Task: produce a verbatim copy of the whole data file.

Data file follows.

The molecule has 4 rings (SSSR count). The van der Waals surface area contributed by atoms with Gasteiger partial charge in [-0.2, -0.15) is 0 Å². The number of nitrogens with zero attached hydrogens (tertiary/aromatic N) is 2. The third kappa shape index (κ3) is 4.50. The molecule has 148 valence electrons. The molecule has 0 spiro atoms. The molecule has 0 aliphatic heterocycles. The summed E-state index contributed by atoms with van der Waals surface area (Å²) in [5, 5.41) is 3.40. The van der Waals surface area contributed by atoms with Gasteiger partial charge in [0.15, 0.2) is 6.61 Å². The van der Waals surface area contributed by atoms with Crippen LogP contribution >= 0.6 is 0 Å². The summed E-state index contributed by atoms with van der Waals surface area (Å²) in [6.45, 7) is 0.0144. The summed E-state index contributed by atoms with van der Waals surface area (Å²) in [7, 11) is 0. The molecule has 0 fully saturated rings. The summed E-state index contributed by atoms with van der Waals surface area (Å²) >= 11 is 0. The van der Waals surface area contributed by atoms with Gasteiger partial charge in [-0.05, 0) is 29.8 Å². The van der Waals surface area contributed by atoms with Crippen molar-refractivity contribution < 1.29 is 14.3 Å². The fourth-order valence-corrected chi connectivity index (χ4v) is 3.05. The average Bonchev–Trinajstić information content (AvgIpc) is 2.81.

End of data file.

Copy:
The molecule has 4 rings (SSSR count). The van der Waals surface area contributed by atoms with Gasteiger partial charge in [-0.2, -0.15) is 0 Å². The number of nitrogens with zero attached hydrogens (tertiary/aromatic N) is 2. The third kappa shape index (κ3) is 4.50. The molecule has 148 valence electrons. The molecule has 0 spiro atoms. The molecule has 0 aliphatic heterocycles. The summed E-state index contributed by atoms with van der Waals surface area (Å²) in [5, 5.41) is 3.40. The van der Waals surface area contributed by atoms with Gasteiger partial charge in [0.15, 0.2) is 6.61 Å². The van der Waals surface area contributed by atoms with Crippen LogP contribution >= 0.6 is 0 Å². The summed E-state index contributed by atoms with van der Waals surface area (Å²) in [6.45, 7) is 0.0144. The summed E-state index contributed by atoms with van der Waals surface area (Å²) in [7, 11) is 0. The molecule has 0 fully saturated rings. The summed E-state index contributed by atoms with van der Waals surface area (Å²) >= 11 is 0. The van der Waals surface area contributed by atoms with Gasteiger partial charge in [-0.05, 0) is 29.8 Å². The van der Waals surface area contributed by atoms with Crippen molar-refractivity contribution < 1.29 is 14.3 Å². The fourth-order valence-corrected chi connectivity index (χ4v) is 3.05. The average Bonchev–Trinajstić information content (AvgIpc) is 2.81.